Archive for February 2014
This is the third time we’ve featured this corner. This image was taken in 1933, when it was 33 years old and known as the Georgia Granville Building, rather than by the names of the developers. One earlier posts was taken after this, in 1970 when it was nearing the end of its life and the other in 1928. Many of the businesses have changed in only five years. In this corner shot it’s possible to see Con Jones’s ‘Don’t Argue’ tobacco store (Don’t argue: Con Jones sells fresh tobacco). Jones was an Australian; an ex-bookie who was successful in Vancouver in the tobacco trade, and sports-mad to the point of building Con Jones Park near the Pacific Exhibition Grounds for his lacrosse and soccer teams to play in. Darling’s Drug store ran around behind the corner store with entrances on both Robson and on West Georgia Street. Next door on Granville Street was Al-Walters, a men’s furnishing store. Al was Al Divire, and Walter was Walter Matoff. They didn’t last long here – in 1932 the store was vacant, and in 1934 it was I P Blyth’s optometrist store and Potter’s jewelers.
On Georgia Street there was Winifred’s Lunch, run by Paul Udesen, open at 7am and closed at midnight. Beyond that was the Georgia Hat Shop, and the Packard Taxi Co had the last store (the only business who were in the Georgia part of the building in 1928). Upstairs the sign on the window says Anabelle’s, but there’s no business with that name in the city that year or the year before, and although the top floor window says it is the Lilas Moore Dancing School, the street directory says that had relocated to Hornby Street. The Maxine Beauty Salon was operating upstairs, one of three locations run by Miss M MacGilvray, including the location on Bidwell Street in the West End. One unit upstairs was in residential use; the home of Henry J Hickey, and his wife Vera.
The building was designed by G W Grant for Benjamin B Johnston and Samuel L Howe, and we examined some of their background in the earlier posts. Ruddy-Duker had one of their many billboards erected on the roof of the building when painted signs and huge posters adorned many more buildings than they do today.
Today there’s a retail frontage that forms part of the Pacific Centre Mall, with bronze office tower that was known as the IBM Tower for twenty years.
Image Source: City of Vancouver Archives CVA 99-4306
Here’s a 1939 image of Burrard Street looking south from West Pender. The street had turned mostly commercial by then, having started life as a quiet residential street, but there were still vestiges of the residential past. On the west side of the street was a two-storey building built in 1910 by E W McLean and Arthur McEvoy. The biggest building in the picture is the Third Hotel Vancouver – the one that’s still standing today.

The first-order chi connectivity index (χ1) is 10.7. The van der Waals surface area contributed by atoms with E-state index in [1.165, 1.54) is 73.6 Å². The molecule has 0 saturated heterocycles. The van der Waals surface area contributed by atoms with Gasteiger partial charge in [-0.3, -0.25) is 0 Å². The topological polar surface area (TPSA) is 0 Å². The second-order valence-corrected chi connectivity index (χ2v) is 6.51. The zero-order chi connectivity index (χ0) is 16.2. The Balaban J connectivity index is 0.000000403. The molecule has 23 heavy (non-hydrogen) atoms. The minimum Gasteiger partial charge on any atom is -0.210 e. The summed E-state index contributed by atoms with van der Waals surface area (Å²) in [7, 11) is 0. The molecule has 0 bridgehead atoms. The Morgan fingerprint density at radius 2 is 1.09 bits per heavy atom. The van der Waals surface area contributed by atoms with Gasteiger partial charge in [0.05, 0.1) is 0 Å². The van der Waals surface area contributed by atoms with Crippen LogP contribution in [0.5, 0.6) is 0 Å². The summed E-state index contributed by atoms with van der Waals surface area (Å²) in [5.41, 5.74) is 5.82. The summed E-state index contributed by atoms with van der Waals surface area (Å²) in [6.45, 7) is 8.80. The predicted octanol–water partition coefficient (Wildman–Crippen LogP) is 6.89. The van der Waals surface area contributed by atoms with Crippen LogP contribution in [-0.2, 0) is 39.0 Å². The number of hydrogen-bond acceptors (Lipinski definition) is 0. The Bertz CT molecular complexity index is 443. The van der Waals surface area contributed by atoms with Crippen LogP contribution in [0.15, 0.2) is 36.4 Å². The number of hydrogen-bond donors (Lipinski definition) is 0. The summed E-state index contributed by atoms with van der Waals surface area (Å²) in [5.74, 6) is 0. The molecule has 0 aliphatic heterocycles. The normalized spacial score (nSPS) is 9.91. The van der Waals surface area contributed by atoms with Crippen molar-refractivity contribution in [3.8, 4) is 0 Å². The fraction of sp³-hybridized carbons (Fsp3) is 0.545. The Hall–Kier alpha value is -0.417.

Leading up to the hotel on the east side were a number of residential buildings, starting on the corner of West Pender with The Glenwood Rooms. They were built sometime around 1907, and W D Hansford was listed as the manager in 1908 clarified as William Hansford in 1910. William was aged 66, born in Clarksburg (West Virginia) in the USA when he married widow Alice Doster born in Wabash, Indiana, and aged 57 (Her father was Simpson Jones and her mother was Kezia). The wedding took place in BC in 1907, and there’s no sign of them in the city before the year they got married. We’re reasonably sure that the building was designed by Honeyman and Curtis for Mrs E Charleson. This would probably be Eliza Charleson, who lived on Haro Street with her husband Donald in 1911. Their son Percy was still living at home – he’s the same Percy Charleson who worked on Pender Street and who operated the first stock exchange in the city. Donald developed a building on Granville Street, also designed by Honeyman and Curtis. He was born in Quebec and came to Vancouver in 1885, working in the shipping and lumber industries. In 1889 he was awarded a contract to clear the south side of False Creek by the Canadian Pacific Railway Company, and was one of the founders of Christ Church.
William Hansford almost certainly died before 1911 as the proprietor became A R Hansford and Alice Hansford was identified in the 1911 census living with her lodgers and niece, Marie Jones. In the census there were 40 lodgers living in the building, with a huge range of employment including an American capitalist and his wife, F W Liddle and R M Ward who were both musicians, Mr and Mrs T F Curror, from South Africa, who had no employment, Harry Davidson who was a brickmaker and Mr and Mrs M C McQuarrie – he was a barrister.
At the end of the block, on the corner of Dunsmuir, was the Young Women’s Christian Association building, built in 1905, added to by Dalton and Eveleigh in 1909 and again by Coffin & McLennan in 1913. In between are a number of houses that were already built by the end of the 19th Century. Like Glenwood Rooms would be later, the houses were occupied by a range of professions in 1896: James Harling a cigar maker, A P Judge, a solicitor, Dr Mansell, a dentist, D M Linnard, in real estate, William Kent, who co-owned the Criterion Saloon in the Dunn Block and Captain Reveley and his family including his son, a clerk in a solicitor’s office. Captain Reveley was apparently an agent of marine for the Provincial Government before moving to Vancouver. He seems to have died in the late 1890s, but his widow, Kate, continued to occupy the house.